Plant-based milk is proving popular with young adult consumers
YOUNGER shoppers are turning away from cows milk and plant-based alternatives are moving in.
According to research published by Mintel, 33% of British consumers aged 16-24 have used plant-based milk alternatives this year, with less than three quarters of that age group consuming standard cow’s milk.
With alternatives on offer ranging from almond and oats to coconut and pea, there has never been more choice for those looking for milk that’s free from dairy.
Standard milk is still number one, even among younger shoppers, with 73% of 16 to 24-year-olds drinking it – but that figure is down from 79% in 2018, according to Mintel’s research.
Across all age groups, cow’s milk still accounted for 96% of white milk sales in 2018, but that’s a figure that could decline as the population changes.
Mintel found that among 16 to 24-year-olds, 37% said they had reduced how much standard cow’s milk they consume in the last 12 months for health reasons.
Environmental concerns were also highlighted by young adults, with 36% saying they agree that dairy farming has a negative impact on the environment.
Ethical concerns over animal welfare are also resonating with younger consumers, with Mintel research finding 27% of milk drinkers are interested in products that can guarantee sustainable farming. Around one in seven said they would be interest in products bearing an on-pack statement of how many days the animals used in the milk’s production spent outside.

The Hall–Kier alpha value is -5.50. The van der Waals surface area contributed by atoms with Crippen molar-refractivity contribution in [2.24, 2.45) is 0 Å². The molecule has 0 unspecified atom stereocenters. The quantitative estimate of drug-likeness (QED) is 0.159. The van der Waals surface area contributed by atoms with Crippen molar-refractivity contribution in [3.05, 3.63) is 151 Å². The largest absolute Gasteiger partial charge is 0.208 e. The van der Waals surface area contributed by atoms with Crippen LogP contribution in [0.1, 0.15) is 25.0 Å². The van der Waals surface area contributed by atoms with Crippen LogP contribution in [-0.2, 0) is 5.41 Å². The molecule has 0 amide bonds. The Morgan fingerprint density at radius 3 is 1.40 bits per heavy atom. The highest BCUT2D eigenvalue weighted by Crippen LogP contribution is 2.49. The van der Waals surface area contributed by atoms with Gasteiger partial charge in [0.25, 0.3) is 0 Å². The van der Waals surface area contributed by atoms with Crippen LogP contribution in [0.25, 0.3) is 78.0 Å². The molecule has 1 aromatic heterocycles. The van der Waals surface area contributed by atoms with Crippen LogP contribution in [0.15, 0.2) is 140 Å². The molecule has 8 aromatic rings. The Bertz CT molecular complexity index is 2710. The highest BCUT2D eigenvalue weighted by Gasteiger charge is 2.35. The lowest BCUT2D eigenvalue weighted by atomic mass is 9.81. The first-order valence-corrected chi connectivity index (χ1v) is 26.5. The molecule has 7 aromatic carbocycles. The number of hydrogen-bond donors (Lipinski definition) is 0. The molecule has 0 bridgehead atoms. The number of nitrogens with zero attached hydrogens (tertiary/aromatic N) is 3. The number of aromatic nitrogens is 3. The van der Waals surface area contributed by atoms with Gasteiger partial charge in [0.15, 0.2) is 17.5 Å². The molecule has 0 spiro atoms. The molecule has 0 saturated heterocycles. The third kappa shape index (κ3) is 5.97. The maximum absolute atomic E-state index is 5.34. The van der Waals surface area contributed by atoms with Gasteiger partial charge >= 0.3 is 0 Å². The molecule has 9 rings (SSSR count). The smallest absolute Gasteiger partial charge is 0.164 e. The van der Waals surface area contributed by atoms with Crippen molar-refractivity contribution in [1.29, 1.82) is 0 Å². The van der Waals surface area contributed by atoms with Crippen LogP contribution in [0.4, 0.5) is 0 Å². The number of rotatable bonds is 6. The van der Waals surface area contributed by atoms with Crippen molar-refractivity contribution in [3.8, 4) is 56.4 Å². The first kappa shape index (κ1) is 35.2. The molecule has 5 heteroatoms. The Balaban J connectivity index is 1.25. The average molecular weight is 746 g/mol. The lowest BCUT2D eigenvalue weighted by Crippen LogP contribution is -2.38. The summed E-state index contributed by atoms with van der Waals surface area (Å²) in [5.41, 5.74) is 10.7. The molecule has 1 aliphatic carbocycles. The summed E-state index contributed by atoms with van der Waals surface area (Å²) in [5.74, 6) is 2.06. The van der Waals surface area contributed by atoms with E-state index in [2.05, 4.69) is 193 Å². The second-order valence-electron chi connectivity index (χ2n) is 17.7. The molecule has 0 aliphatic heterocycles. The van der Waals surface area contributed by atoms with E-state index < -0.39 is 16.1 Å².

Growth in this segment forms part of a much wider plant-based movement, driven by concerns around health, ethics and the environment.
Emma Clifford, associate director of UK food and drink at Mintel said: “Plant-based milk alternatives continue to make further inroads into the mainstream, with high levels of innovation activity such as the entrance of Innocent Drinks to the market in 2018.
“Growth in this segment forms part of a much wider plant-based movement, driven by concerns around health, ethics and the environment, as well as by consumers’ love of variety in their diets.
“The shift towards the higher-priced plant-based alternatives will carry on, helping to add value to the market overall. Consumer interest in advice on how these alternatives suit different usage occasions signals marked potential to boost usage among current users and non-users alike.”
Clifford added that media coverage of the ethical and environmental issues around farming had helped to raise consumer awareness of these issues, and could be affecting purchasing habits.
“Ethical interest is of significant importance to the dairy drinks, milk and cream sector, particularly as in this market differentiation is challenging.
“Interest in ethical products – including those that use recycled plastics, plastic waste reduction, sustainable farming, and support animal welfare – offers opportunities to engage with consumers, create compelling points of difference and encourage people to spend a bit more money.”